Elizabeth Grabau, associate professor of plant pathology, physiology, and weed science, and former graduate student Carla Hegeman received a patent for "Soybean Phytase and Nucleic Acid Encoding the Same" (No. 6,303,766). The problem is that non-ruminant animals such as poultry and swine are unable to efficiently absorb phytate phosphorus in soybean meal. To satisfy dietary requirements, inorganic phosphate is added to diets, increasing feed costs. Undigested phytate is excreted in manure, which is applied as fertilizer to pastures and croplands, resulting in an increase in soil phosphorus and sometimes entering waterways, causing growth of algae and other aquatic vegetation far beyond normal limits. To solve the problem, Grabau will introduce phytase genes directly into soybean for expression in the seed. Phytase is an enzyme that breaks down phytate, liberating organic phosphorus. In the seed, available phosphorus will be absorbed by animals and feed additives will be unnecessary, reducing the amount of phosphorus excreted. The invention is also directed to nucleic acid expression constructs, vectors, and host cells comprising the isolated soybean phytase nucleic acids, as well as methods for producing recombinant and non-recombinant purified soybean phytase. The invention also relates to transgenic plants expressing the soybean phytase, particularly expression under seed-specific expression control elements.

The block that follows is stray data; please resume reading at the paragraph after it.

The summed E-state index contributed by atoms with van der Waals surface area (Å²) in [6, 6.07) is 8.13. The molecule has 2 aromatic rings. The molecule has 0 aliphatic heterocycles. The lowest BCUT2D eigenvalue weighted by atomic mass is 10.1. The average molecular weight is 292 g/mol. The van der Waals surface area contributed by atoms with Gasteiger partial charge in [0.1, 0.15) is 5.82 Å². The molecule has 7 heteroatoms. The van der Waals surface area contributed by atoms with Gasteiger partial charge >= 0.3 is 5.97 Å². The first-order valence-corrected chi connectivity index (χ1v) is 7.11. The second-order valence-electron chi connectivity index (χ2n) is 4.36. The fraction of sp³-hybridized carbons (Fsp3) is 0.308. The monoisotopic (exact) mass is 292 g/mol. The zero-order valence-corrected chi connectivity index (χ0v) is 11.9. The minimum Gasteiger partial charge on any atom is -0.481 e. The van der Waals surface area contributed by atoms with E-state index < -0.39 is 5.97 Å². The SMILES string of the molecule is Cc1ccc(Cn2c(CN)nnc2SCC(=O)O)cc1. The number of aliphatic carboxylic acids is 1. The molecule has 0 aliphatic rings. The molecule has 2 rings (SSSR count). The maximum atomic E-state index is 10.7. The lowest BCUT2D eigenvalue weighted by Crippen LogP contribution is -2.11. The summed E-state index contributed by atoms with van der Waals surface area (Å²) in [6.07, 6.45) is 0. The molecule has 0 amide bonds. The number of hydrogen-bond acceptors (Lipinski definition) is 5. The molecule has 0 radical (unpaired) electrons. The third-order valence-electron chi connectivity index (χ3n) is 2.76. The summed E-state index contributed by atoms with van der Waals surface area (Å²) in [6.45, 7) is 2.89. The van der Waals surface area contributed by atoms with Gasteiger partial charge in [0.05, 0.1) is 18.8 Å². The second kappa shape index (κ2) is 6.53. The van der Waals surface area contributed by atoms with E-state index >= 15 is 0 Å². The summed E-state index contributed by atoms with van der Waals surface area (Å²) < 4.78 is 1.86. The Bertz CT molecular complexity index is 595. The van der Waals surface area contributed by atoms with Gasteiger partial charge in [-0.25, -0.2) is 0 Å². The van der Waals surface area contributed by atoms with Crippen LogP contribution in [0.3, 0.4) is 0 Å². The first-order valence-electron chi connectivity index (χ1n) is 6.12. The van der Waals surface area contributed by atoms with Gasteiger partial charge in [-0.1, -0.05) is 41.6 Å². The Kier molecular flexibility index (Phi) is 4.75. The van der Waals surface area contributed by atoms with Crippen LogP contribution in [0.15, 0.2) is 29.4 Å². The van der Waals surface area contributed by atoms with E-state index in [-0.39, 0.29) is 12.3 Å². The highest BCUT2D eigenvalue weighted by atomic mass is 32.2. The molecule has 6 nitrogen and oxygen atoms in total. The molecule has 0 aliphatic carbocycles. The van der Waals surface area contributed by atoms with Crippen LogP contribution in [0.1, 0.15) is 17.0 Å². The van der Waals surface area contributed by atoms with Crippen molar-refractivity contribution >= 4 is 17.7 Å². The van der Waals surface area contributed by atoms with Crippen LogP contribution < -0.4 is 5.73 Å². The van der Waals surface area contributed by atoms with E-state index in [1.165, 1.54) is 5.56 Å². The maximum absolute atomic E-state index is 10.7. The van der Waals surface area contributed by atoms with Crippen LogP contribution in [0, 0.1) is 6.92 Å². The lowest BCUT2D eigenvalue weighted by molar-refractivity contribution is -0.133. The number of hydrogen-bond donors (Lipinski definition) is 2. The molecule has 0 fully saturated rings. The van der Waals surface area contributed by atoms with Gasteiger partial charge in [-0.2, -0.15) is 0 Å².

A "Seaweed Supplement Diet for Enhancing Immune Response in Mammals and Poultry" earned a patent (No. 6,312,709) for Vivien Gore Allen, professor of plant and soil science a
Contact: Mike Martin